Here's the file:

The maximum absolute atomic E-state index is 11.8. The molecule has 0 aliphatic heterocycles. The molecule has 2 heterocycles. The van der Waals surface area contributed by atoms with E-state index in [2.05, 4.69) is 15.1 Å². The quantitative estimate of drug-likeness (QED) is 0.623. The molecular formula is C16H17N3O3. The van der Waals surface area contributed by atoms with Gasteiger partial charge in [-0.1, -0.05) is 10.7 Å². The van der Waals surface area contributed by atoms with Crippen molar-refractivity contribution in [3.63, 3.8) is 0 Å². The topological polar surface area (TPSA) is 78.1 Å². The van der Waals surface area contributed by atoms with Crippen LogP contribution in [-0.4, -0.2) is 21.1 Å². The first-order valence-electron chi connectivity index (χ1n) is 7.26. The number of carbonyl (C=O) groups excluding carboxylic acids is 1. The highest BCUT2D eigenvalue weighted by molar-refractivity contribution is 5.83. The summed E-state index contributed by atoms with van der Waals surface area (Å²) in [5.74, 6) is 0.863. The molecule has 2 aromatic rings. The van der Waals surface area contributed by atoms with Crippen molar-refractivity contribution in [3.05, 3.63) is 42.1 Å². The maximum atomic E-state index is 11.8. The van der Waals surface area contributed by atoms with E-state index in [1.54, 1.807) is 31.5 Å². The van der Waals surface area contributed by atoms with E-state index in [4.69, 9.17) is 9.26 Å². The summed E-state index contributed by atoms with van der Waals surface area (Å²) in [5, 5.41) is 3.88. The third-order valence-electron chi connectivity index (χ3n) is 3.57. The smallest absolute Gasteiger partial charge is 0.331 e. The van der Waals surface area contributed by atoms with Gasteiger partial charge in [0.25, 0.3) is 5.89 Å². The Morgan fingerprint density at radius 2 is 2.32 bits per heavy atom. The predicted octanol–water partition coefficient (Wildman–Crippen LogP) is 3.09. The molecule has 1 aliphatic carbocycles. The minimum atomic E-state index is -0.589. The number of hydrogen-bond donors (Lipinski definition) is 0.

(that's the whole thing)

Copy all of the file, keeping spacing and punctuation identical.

The maximum absolute atomic E-state index is 11.8. The molecule has 0 aliphatic heterocycles. The molecule has 2 heterocycles. The van der Waals surface area contributed by atoms with E-state index in [2.05, 4.69) is 15.1 Å². The quantitative estimate of drug-likeness (QED) is 0.623. The molecular formula is C16H17N3O3. The van der Waals surface area contributed by atoms with Gasteiger partial charge in [-0.1, -0.05) is 10.7 Å². The van der Waals surface area contributed by atoms with Crippen molar-refractivity contribution in [3.63, 3.8) is 0 Å². The topological polar surface area (TPSA) is 78.1 Å². The van der Waals surface area contributed by atoms with Crippen LogP contribution in [-0.4, -0.2) is 21.1 Å². The first-order valence-electron chi connectivity index (χ1n) is 7.26. The number of carbonyl (C=O) groups excluding carboxylic acids is 1. The highest BCUT2D eigenvalue weighted by molar-refractivity contribution is 5.83. The summed E-state index contributed by atoms with van der Waals surface area (Å²) in [5.74, 6) is 0.863. The molecule has 2 aromatic rings. The van der Waals surface area contributed by atoms with Crippen molar-refractivity contribution in [3.05, 3.63) is 42.1 Å². The maximum atomic E-state index is 11.8. The van der Waals surface area contributed by atoms with E-state index in [1.54, 1.807) is 31.5 Å². The van der Waals surface area contributed by atoms with E-state index in [4.69, 9.17) is 9.26 Å². The summed E-state index contributed by atoms with van der Waals surface area (Å²) in [5, 5.41) is 3.88. The third-order valence-electron chi connectivity index (χ3n) is 3.57. The smallest absolute Gasteiger partial charge is 0.331 e. The van der Waals surface area contributed by atoms with Gasteiger partial charge in [0.25, 0.3) is 5.89 Å². The Morgan fingerprint density at radius 2 is 2.32 bits per heavy atom. The predicted octanol–water partition coefficient (Wildman–Crippen LogP) is 3.09. The molecule has 1 aliphatic carbocycles. The minimum atomic E-state index is -0.589. The number of hydrogen-bond donors (Lipinski definition) is 0.